Website maintenance services are also required monthly, on an ongoing basis, which is why many clients wouldn’t argue that it would make sense to retain the services of their website specialist.

Web developers often are retained in case emergency website services are required to quickly get their client’s website back up and running, or to fix website issues quickly.

Those are just a few examples of services that work well on retainer.

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How Much Should a Retainer Fee Be?

How much is a retainer, on average? It depends on what service you are offering.

Freelancers with a high income skill such as website development, Instagram marketing or SEO copywriting could charge their clients a monthly retainer fee of $10,000 per month.

If you’re not quite at an expert level in your industry yet, you might not be able to charge $10,000 per month yet.

How much should your retainer fee be if your skills are good, but not at the expert level yet?

A good rule of thumb is to charge at least $3,000 per month for your retained clients because this way you’ll only need 3 clients to sign retainer agreements in order to earn a six-figure income.

Your goal should be to develop high income skills so that each client is paying a $10,000 per month retainer fee.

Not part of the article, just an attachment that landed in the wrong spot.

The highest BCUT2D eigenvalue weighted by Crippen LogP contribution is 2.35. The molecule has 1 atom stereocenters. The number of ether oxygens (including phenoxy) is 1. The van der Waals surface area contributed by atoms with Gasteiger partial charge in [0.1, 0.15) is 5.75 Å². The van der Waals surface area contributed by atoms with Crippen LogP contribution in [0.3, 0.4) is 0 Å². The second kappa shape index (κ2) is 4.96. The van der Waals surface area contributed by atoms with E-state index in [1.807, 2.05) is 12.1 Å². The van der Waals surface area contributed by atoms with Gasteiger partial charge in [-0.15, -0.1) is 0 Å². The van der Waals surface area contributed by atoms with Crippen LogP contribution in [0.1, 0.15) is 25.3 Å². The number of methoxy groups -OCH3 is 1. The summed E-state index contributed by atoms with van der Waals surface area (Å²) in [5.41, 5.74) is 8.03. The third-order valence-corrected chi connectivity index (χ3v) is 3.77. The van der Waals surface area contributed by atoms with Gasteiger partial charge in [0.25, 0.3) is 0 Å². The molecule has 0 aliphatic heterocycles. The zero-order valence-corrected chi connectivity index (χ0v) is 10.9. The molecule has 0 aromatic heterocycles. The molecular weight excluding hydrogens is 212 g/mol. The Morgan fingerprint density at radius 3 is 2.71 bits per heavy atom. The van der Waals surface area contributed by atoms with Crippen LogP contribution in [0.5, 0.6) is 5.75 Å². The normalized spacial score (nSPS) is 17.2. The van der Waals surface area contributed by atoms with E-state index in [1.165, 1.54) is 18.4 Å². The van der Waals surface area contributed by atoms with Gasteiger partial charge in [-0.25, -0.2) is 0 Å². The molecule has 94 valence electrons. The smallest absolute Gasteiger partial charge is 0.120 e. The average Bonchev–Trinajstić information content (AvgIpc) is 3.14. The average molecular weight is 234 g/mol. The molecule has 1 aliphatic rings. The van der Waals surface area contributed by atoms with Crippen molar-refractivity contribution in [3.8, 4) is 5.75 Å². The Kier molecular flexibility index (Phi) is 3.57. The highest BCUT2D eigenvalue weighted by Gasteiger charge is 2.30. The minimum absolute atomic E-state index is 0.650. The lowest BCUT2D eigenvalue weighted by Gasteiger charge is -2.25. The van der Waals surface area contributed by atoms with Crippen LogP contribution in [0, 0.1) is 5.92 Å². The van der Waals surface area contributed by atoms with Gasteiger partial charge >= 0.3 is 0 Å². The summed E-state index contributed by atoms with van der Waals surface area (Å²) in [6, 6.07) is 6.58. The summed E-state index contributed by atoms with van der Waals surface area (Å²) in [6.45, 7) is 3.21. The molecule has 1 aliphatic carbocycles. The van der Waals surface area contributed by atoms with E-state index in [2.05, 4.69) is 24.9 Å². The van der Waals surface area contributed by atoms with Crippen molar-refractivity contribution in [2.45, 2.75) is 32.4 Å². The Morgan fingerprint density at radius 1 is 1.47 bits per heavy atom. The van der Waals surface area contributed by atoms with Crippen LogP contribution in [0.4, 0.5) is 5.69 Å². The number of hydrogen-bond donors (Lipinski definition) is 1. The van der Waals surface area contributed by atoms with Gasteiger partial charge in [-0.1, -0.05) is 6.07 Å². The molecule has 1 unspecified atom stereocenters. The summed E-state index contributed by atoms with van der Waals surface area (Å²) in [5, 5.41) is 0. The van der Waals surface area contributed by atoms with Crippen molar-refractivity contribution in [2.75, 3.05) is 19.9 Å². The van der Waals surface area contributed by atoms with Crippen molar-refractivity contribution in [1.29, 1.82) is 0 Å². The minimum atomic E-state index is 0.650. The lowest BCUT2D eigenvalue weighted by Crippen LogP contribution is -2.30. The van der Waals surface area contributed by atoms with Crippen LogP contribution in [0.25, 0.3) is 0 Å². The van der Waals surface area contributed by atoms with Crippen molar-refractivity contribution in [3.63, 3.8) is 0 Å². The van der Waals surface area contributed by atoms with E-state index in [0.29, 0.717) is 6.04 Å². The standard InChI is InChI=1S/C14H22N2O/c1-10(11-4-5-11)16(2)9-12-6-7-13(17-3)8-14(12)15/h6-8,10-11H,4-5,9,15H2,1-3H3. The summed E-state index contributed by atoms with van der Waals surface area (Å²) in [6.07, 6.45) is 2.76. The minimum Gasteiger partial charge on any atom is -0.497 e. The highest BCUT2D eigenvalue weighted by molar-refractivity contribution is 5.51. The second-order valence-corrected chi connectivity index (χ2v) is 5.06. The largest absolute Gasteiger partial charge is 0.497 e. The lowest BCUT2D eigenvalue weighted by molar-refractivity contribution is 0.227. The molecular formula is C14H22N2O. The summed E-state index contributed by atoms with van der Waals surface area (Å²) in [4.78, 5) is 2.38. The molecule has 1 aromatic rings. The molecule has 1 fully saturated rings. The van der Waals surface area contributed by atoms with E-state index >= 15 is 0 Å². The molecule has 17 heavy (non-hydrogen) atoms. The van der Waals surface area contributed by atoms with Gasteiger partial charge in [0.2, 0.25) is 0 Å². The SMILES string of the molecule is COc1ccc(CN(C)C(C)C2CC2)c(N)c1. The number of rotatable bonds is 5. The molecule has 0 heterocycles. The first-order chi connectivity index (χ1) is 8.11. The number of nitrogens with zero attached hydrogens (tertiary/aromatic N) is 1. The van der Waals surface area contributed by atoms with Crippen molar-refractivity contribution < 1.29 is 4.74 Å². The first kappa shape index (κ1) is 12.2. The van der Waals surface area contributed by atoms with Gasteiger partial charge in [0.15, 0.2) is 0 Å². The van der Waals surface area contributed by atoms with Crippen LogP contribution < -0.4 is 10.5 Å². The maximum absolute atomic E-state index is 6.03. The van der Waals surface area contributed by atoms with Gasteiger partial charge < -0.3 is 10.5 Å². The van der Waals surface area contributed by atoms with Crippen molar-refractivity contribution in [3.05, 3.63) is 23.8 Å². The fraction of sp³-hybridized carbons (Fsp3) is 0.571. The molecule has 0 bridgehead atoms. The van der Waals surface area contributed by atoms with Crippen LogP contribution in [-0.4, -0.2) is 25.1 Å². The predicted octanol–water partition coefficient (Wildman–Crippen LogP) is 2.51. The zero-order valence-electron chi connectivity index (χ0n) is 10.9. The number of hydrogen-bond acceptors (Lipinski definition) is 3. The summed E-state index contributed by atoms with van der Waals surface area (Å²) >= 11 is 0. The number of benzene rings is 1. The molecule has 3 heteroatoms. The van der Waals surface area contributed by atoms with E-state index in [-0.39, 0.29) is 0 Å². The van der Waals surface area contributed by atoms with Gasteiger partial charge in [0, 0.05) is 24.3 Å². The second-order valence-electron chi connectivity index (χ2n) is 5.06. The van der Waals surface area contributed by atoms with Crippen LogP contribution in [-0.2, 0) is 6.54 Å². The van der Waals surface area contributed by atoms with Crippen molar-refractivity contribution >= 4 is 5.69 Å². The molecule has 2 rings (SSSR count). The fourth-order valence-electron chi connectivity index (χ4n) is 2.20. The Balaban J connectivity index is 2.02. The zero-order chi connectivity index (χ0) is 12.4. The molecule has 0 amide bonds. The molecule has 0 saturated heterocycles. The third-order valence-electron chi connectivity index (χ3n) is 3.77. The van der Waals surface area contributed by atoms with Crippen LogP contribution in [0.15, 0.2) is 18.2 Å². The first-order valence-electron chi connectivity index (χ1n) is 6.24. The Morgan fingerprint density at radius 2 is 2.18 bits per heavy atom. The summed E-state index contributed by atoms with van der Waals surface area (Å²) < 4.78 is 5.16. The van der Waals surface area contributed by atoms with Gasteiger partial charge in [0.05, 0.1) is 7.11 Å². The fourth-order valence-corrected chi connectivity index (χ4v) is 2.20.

Another option is to offer your clients different pricing tiers, where the retainer agreement starts at $3,000 per month, but can be as high as $10,000 per month depending on which tier your client chooses.

Pricing tiers give your client options to add on services that they find valuable.

Let’s take the Social Media Manager’s services as an example.

Tier 1 for $3,000 per month might include content creation, graphic design, daily scheduled posts, and strategic social media promotion.

2nd Tier for $5,000 per month would include everything tier 1 offered, as well as daily community engagement, strategic growth strategies, and marketing campaign monitoring.

Tier 3 for $10,000 per month would include everything tier 1 and 2 offered, as well as influencer outreach, strategic collaborations, partnership agreements, video creation and daily community management.